And because the demand for long Covid treatment is so great, these marathon referral sessions are costing the valuable time of GPs all over the country.
According to the Office for National Statistics (ONS), more than 800,000 people are suffering with long Covid that has lasted for over 12 weeks, while nearly 400,000 have been grappling with the condition for at least a year.
Symptoms vary, but the most common tend to be shortness of breath, fatigue, muscle ache and ‘brain fog’ – which is problems with memory, increased confusion and sometimes mood swings.
More than 600,000 Britons told the ONS their long Covid is so severe their ability to perform day-to-day activities like getting dressed or taking a shower is limited.
And a quarter of these patients aren’t getting the specialist help they need, because their referrals to the clinics are unsuccessful, according to a survey of 900 patients carried out by the campaign group Long Covid Support.
One of the reasons treatment for long Covid is such a battle is because of the air of mystery surrounding the problem. Scientists still aren’t quite sure what causes it, or what it is, exactly.
Experts think of it as a collection of syndromes, rather than one specific disease. But just because it is difficult to tackle doesn’t mean patients won’t benefit from specialist services.
One patient, Gavin Wells, 56, from Tunbridge Wells in Kent, has been suffering with long Covid for 15 months. Gavin, an ex-soldier who now works in finance, spent six weeks in ICU after catching Covid in May 2020.
In the months after he left hospital, he says, he was unable to ‘walk, sleep, or do anything. All my joints hurt, my hands were constantly swollen and I was breathless every time I went upstairs’.
When Gavin first visited his GP last summer, he was told there wasn’t a long Covid clinic nearby that he could be referred to.
‘I had to do it all myself,’ he says. ‘I have seen a nutritionist, a physio and an osteopath. I’ve had acupuncture. All at my own expense.
‘These treatments helped a bit, but I’m still suffering.’
Two months ago, Gavin returned to his GP and was told that there was now a long Covid clinic in his area. However, he says the referral process was so complex that it took his GP six weeks to complete.
‘My GP didn’t understand one of the forms at all. Eventually he had to send it to me, and asked me to fill it out for him.
‘After we had sent that off to the long Covid clinic, they responded by sending another questionnaire which I had to fill out. It was basically the same details all over again.’
Luckily, Gavin’s referral was accepted and he is due to visit the clinic this week. ‘I really hope there is something they can do for me. The dream is to find a specialist who can explain it all.’
Long Covid specialists defend the complex referral process, arguing it filters out patients who could potentially be suffering from more serious, life-threatening conditions.
Dr David Strain, senior clinical lecturer at the University of Exeter Medical School, who runs a long Covid clinic in Devon, told The Mail on Sunday: ‘We’ve had a number of patients with undiagnosed diabetes wrongly referred to us. We even had one man who turned out to have cancer.
‘They all displayed fatigue, and this was mistaken for long Covid. So it’s important to rule everything else out.’
I understand this point of view. But I feel it is good GPs and patients who desperately need care who end up suffering as a result. Surely there is a middle ground somewhere?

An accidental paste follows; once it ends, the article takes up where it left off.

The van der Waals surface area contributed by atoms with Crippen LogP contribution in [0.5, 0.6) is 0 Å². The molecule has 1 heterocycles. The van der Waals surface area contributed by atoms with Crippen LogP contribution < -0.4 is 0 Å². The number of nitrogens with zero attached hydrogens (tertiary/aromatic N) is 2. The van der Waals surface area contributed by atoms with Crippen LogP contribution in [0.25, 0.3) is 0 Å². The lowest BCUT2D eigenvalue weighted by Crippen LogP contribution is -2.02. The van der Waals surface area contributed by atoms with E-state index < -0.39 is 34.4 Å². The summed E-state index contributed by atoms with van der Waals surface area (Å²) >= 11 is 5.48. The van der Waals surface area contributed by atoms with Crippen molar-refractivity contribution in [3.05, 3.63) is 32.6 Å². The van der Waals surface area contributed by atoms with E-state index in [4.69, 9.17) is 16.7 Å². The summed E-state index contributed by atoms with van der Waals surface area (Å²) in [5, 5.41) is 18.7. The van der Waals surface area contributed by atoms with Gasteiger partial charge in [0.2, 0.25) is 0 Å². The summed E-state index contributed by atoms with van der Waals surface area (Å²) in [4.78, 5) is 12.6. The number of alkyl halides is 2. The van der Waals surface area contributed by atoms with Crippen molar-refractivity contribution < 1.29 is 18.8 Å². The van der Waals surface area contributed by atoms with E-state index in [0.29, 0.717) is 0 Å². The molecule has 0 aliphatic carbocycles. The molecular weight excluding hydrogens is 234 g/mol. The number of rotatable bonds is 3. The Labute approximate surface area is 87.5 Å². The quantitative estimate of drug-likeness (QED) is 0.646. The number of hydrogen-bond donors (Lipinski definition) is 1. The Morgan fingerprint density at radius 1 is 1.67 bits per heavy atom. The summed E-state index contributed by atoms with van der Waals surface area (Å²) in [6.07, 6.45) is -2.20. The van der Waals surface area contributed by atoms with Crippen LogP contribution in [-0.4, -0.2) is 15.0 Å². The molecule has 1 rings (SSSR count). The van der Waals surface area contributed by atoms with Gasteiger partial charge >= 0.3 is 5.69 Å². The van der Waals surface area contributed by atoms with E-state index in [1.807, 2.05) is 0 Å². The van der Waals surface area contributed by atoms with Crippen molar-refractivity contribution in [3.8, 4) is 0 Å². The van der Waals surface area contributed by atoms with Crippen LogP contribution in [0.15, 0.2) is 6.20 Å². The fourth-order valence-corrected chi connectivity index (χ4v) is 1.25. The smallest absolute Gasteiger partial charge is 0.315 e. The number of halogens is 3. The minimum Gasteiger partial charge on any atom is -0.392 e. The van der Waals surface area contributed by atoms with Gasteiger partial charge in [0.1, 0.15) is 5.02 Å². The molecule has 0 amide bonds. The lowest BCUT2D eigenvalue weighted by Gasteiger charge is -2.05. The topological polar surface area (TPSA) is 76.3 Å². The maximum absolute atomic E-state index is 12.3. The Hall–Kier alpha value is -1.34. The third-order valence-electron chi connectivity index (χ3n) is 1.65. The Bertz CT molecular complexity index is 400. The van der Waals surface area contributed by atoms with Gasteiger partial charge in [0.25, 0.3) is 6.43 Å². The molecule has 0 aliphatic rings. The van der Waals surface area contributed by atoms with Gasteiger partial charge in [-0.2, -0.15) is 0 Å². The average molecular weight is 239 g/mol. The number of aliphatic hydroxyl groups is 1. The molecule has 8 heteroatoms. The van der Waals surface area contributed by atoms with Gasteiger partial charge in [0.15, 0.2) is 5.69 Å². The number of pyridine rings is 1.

There’s another disappointment long Covid patients are experiencing. Campaigners tell me that when many patients finally get to the clinics, they receive little in the way of help.
Claire Hastie, of Long Covid Support, said: ‘The clinics are not designed to treat you for long Covid – all they can do is tell you you might have it. But even then, there is still a disparity between clinics. Some do comprehensive assessments, while at others it will just be a phone call that isn’t even with a doctor.’
Catherine Bainbridge, 51, a bank worker from Stoke-on-Trent, caught Covid in January 2020. She says: ‘I thought I’d get better but I didn’t.’ Instead, she continued to experience overwhelming fatigue, brain fog, shooting pains in her limbs and heart palpitations.
Her GP eventually sent her for the prerequisite hospital tests – ECG, blood tests – which came back normal, and she filled out all the required forms.
Thankfully, Catherine’s referral was successful but she says she was taken aback by the experience of the clinic. ‘I thought it would be an actual physical clinic, which you’d go into and see doctors face to face. I imagined I would get several days of care at least and be given some sort of treatment.’
Instead, she says she got a short phone call. ‘It was no longer than ten minutes. The nurse asked me a few questions, told me I had long Covid, then said I was discharged. I thought, discharged from what?
‘It felt good to be validated and she said I would eventually get better, which I needed to hear, but I was expecting more.
‘I still struggle. I’m in work full time and when I come home I just collapse from exhaustion. I have three children and elderly parents who I look after, so I was holding out for the clinic helping. It felt more like a data collection exercise.’
This isn’t the first time I’ve heard these clinics described in this way.
I worry that they are not used effectively and fail to provide any positive support. But it’s in all our best interests for them to be used effectively.
With thousands of new Covid cases being recorded daily, it’s likely the number of long Covid sufferers will grow. GPs do not have the resources to care for all these patients, and they need to go somewhere. Nor do we have the time to deal with a referral process this complex and time-consuming.
For the sake of long Covid patients – and for everyone – we need to simplify the process.